North of Heth’s pits extended the mines owned by Thompson Blunt and his son-in-law Elijah Brummall, under lease in 1841 to Colonel Harry Heth. Also known as the Wills-Brown Etna (Aetna) Company or Blunt-Brummall’s pits, these profitable workings on the headwaters of Falling Creek used both mule power and steam engines to raise the coal from seams 30 feet thick. Approximately 90 hands dug about 400,000 bushels of this superior quality coal per year. In 1831 Blunt deeded the house, land, and a portion of his interest in the coal to his daughter Maria and her husband Elijah Brummall. The Blunt-Brummall home, Aetna Hill, still stands.

The Gowrie, Salle, Trabue, Burfoot Pits

Adjoining the Aetna pits on the north were the Gowrie pits. Here two shafts, one 160 feet deep, the other 460 feet deep, yearly hoisted about 80,000 bushels of coal suitable only for household grates and steam engines. About two miles north of the Gowrie workings lay the abandoned Salle’s pits, then owned by the English Company; close by, Trabue’s old pits extended to the James River near Bellona Arsenal. The latter pits were owned by Thomas M. Burfoot and were under lease to Standford Duval and Company. The inferior quality coal from these mines was sold mainly for domestic fuel.


Railey’s and Woolridge’s Old Pits

Returning to Heth’s Maidenhead pits on both sides of the Buckingham Road and directly east of them, were Railey’s pits, the property of Nicholas Mills, and Wooldridge’s old pits, at the time both “unwrought and exhausted.”


Green Hole Pits Mills’ Creek Company Pits

South of Railey’s near Falling Creek were the Green Hole pits where the excellent quality coal seam by 1841 also had been exhausted. A deer jumping across the creek in the snow led to the discovery of this deposit when it kicked up lumps of black coal. South of the Green Hole pits were Nicholas Mills’ Creek Company mines, employing 70 hands and raising about 300,000 bushels of coal annually.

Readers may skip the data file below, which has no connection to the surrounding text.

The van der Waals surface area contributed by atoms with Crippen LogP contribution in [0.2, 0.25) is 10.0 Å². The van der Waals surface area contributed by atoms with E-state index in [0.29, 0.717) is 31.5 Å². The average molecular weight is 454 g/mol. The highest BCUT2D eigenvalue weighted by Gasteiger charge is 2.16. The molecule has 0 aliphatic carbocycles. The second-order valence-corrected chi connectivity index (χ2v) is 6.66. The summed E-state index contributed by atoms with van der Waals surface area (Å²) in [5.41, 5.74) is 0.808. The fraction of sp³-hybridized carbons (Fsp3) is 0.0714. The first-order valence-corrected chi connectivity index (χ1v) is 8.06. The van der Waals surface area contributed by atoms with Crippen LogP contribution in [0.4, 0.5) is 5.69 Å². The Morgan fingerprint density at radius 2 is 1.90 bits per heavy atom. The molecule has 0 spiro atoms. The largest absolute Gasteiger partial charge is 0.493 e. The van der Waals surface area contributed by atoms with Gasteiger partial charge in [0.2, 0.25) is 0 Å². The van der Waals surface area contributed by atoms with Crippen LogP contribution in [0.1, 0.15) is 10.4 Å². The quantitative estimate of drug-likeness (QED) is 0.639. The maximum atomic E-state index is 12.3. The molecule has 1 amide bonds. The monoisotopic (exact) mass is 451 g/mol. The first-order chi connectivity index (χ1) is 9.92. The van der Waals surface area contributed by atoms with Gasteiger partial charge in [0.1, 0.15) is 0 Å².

Railey’s Stonehenge Pits

South of the Creek Company’s workings extended the Stonehenge collieries, owned in 1841 by the heirs of Martin Railey. Here the coal deposit had been discovered after a crawfish brought up coals to the surface above his hole. The Stonehenge pits were unwrought at the time of Wooldridge’s 1841 report; however, coal from these numerous old pits ignited easily and was suitable for locomotives.


Mid-Lothian Coal Mining Company

Adjoining the Creek Company mines and south of Stonehenge lay the 404 acre Mid-Lothian Coal Mining Company’s collieries. Chartered in 1835 and then valued at $300,000, this tract was owned by the heirs of William Wooldridge. The company sank several shafts, 11 feet square, the deepest being 722 feet. Its investments included a steam engine, buildings, a railroad above and in the mines, and a coal yard. Wooldridge reported that a working force of 150 men and boys and 25 mules expected to raise a million bushels of coal per annum!



At first the coal was shipped to Manchester’s James River wharves in heavy coal carts on the Buckingham Road and later on a toll road, the graveled Manchester Turnpike. Toll expenses, coal cart damage to the road, and loss of coal during transit led Nicholas Mills and local investors to search for a better way to move the coal.

By 1831 the coal was hauled on the Chesterfield Railroad, the first railroad in Virginia. Daily except for Sunday, the 70-100 car gravity and mule-drawn railway hauled coal from the Midlothian area pits to the wharves, a distance of 13/1/2 miles. Charging fees of six cents per bushel, the Chesterfield Railroad soon became so profitable as to afford a dividend of 10 percent to Nicholas Mills and the stockholders in the first six months. The chesterfield Railroad carried coal until 1851, when the steam-powered Richmond and Danville Railroad took over.

To celebrate completion of the Chesterfield Railroad, Nicholas Mills and a group of friends to an inaugural ride from Manchester to Midlothian and a barbecue. Mules pulled the cars upgrade to Midlothian; on the return trip, mules road in the last car while gravity returned the cars. Southern R. R. sketch